Neville is highly suspicious of the woman, whose name is Ruth. She seems to be as human as he is, which rekindles his hopes about restarting the human race and not being alone, but he cannot understand how she has survived all this time. He quizzes her and tests her with the smell of garlic. Along the way, Neville explains what he has learned about the infection. Eventually he insists on testing her blood to see if she carries the infection. When he does, Ruth clubs him on the head and escapes. However, she leaves behind a letter explaining that she is part of a new race that is slowing forming a new society, a race that has found ways to limit the vampire infection with daily medication. She warns him that the new society is organizing, and that as they do, they will be exterminating both the true vampires and the other few remnants of humanity. She urges him to leave his house and hide in the mountains.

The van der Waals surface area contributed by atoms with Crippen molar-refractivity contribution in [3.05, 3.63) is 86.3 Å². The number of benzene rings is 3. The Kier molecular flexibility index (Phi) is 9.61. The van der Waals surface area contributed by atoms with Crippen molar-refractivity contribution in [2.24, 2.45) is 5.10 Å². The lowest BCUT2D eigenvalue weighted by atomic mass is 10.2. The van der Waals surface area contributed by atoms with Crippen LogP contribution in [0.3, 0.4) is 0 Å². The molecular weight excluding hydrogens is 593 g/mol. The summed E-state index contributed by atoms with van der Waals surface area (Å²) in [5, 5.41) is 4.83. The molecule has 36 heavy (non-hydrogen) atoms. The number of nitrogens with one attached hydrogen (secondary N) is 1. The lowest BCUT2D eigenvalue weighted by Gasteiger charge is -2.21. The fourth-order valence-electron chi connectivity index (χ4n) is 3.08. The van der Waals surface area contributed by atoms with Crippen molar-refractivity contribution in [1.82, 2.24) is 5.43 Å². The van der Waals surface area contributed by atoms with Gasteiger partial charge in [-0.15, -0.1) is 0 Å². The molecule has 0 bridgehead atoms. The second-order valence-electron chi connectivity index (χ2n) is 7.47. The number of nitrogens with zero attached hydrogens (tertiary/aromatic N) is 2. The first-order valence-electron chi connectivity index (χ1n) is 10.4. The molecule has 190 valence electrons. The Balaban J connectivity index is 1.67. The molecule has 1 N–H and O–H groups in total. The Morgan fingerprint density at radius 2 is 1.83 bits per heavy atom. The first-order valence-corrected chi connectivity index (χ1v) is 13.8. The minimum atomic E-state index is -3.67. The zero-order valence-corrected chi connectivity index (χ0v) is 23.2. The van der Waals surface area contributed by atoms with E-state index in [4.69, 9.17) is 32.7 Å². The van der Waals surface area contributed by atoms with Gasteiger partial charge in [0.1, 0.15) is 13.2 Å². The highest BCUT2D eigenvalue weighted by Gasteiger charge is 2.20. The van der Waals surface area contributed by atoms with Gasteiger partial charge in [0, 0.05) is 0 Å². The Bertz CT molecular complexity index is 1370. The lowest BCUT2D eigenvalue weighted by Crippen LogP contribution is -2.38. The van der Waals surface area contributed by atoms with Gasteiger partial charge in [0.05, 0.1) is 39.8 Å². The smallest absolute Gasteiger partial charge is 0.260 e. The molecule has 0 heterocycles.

Robert Neville, however, does not leave his home. Eventually, the new hybrid race comes to capture him, wounding him in the process. He has one final conversation with Ruth, who slips him pills that would let Neville kill himself so that he can avoid being executed. As his life seeps away, Neville realizes that he is part of an era that has passed and that he has no place in the new world or the society that fills it. What used to be normal is now a legend.